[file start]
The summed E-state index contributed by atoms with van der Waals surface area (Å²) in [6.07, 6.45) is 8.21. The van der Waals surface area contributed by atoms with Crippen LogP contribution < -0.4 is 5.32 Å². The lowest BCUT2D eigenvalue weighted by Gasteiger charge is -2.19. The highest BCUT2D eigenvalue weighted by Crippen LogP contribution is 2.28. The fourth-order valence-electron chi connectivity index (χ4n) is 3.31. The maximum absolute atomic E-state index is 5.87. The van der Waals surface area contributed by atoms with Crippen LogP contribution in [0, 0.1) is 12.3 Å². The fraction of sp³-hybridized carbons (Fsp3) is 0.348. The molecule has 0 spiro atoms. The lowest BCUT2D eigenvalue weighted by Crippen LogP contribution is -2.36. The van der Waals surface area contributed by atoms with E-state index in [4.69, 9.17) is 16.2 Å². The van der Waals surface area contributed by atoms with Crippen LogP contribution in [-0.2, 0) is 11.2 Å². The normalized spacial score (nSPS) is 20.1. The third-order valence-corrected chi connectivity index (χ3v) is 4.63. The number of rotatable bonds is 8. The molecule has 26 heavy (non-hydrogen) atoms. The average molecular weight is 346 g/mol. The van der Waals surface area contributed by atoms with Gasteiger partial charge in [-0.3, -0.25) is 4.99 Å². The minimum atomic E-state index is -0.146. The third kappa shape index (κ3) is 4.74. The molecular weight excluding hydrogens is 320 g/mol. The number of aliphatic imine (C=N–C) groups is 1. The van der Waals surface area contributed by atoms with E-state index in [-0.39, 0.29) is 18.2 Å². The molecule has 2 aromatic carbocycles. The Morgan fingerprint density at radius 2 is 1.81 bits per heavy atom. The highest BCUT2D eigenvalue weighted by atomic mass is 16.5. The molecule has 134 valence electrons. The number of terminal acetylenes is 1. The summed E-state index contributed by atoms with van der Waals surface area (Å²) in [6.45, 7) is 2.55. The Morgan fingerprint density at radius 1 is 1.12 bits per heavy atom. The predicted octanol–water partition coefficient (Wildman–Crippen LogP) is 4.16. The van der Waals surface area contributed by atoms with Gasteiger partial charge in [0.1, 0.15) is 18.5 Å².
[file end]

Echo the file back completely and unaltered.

The summed E-state index contributed by atoms with van der Waals surface area (Å²) in [6.07, 6.45) is 8.21. The van der Waals surface area contributed by atoms with Crippen LogP contribution < -0.4 is 5.32 Å². The lowest BCUT2D eigenvalue weighted by Gasteiger charge is -2.19. The highest BCUT2D eigenvalue weighted by Crippen LogP contribution is 2.28. The fourth-order valence-electron chi connectivity index (χ4n) is 3.31. The maximum absolute atomic E-state index is 5.87. The van der Waals surface area contributed by atoms with Crippen LogP contribution in [0, 0.1) is 12.3 Å². The fraction of sp³-hybridized carbons (Fsp3) is 0.348. The molecule has 0 spiro atoms. The lowest BCUT2D eigenvalue weighted by Crippen LogP contribution is -2.36. The van der Waals surface area contributed by atoms with E-state index in [4.69, 9.17) is 16.2 Å². The van der Waals surface area contributed by atoms with Crippen LogP contribution in [-0.2, 0) is 11.2 Å². The normalized spacial score (nSPS) is 20.1. The third-order valence-corrected chi connectivity index (χ3v) is 4.63. The number of rotatable bonds is 8. The molecule has 26 heavy (non-hydrogen) atoms. The average molecular weight is 346 g/mol. The van der Waals surface area contributed by atoms with Gasteiger partial charge in [-0.3, -0.25) is 4.99 Å². The minimum atomic E-state index is -0.146. The third kappa shape index (κ3) is 4.74. The molecular weight excluding hydrogens is 320 g/mol. The number of aliphatic imine (C=N–C) groups is 1. The van der Waals surface area contributed by atoms with E-state index in [-0.39, 0.29) is 18.2 Å². The molecule has 2 aromatic carbocycles. The Morgan fingerprint density at radius 2 is 1.81 bits per heavy atom. The highest BCUT2D eigenvalue weighted by atomic mass is 16.5. The molecule has 134 valence electrons. The number of terminal acetylenes is 1. The summed E-state index contributed by atoms with van der Waals surface area (Å²) in [6.45, 7) is 2.55. The Morgan fingerprint density at radius 1 is 1.12 bits per heavy atom. The predicted octanol–water partition coefficient (Wildman–Crippen LogP) is 4.16. The van der Waals surface area contributed by atoms with Gasteiger partial charge in [0.1, 0.15) is 18.5 Å².